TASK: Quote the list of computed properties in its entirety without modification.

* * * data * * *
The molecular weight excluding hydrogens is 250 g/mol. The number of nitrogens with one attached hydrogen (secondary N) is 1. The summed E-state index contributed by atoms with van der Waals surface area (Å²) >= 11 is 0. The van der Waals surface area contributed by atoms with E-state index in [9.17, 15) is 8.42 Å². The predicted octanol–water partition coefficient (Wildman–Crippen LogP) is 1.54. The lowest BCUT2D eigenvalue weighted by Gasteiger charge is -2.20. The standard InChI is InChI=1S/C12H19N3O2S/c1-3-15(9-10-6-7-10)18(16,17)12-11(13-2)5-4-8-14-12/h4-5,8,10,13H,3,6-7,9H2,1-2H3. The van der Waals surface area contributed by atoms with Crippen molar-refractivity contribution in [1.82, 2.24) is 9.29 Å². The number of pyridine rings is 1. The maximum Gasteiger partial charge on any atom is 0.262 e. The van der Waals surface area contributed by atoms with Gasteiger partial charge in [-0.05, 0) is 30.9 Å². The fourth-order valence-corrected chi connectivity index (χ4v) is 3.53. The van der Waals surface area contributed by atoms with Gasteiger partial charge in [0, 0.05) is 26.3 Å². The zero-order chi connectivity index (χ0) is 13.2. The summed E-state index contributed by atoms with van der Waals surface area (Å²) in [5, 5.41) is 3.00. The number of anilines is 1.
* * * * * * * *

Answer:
The molecular weight excluding hydrogens is 250 g/mol. The number of nitrogens with one attached hydrogen (secondary N) is 1. The summed E-state index contributed by atoms with van der Waals surface area (Å²) >= 11 is 0. The van der Waals surface area contributed by atoms with E-state index in [9.17, 15) is 8.42 Å². The predicted octanol–water partition coefficient (Wildman–Crippen LogP) is 1.54. The lowest BCUT2D eigenvalue weighted by Gasteiger charge is -2.20. The standard InChI is InChI=1S/C12H19N3O2S/c1-3-15(9-10-6-7-10)18(16,17)12-11(13-2)5-4-8-14-12/h4-5,8,10,13H,3,6-7,9H2,1-2H3. The van der Waals surface area contributed by atoms with Crippen molar-refractivity contribution in [1.82, 2.24) is 9.29 Å². The number of pyridine rings is 1. The maximum Gasteiger partial charge on any atom is 0.262 e. The van der Waals surface area contributed by atoms with Gasteiger partial charge in [-0.05, 0) is 30.9 Å². The fourth-order valence-corrected chi connectivity index (χ4v) is 3.53. The van der Waals surface area contributed by atoms with Gasteiger partial charge in [0, 0.05) is 26.3 Å². The zero-order chi connectivity index (χ0) is 13.2. The summed E-state index contributed by atoms with van der Waals surface area (Å²) in [5, 5.41) is 3.00. The number of anilines is 1.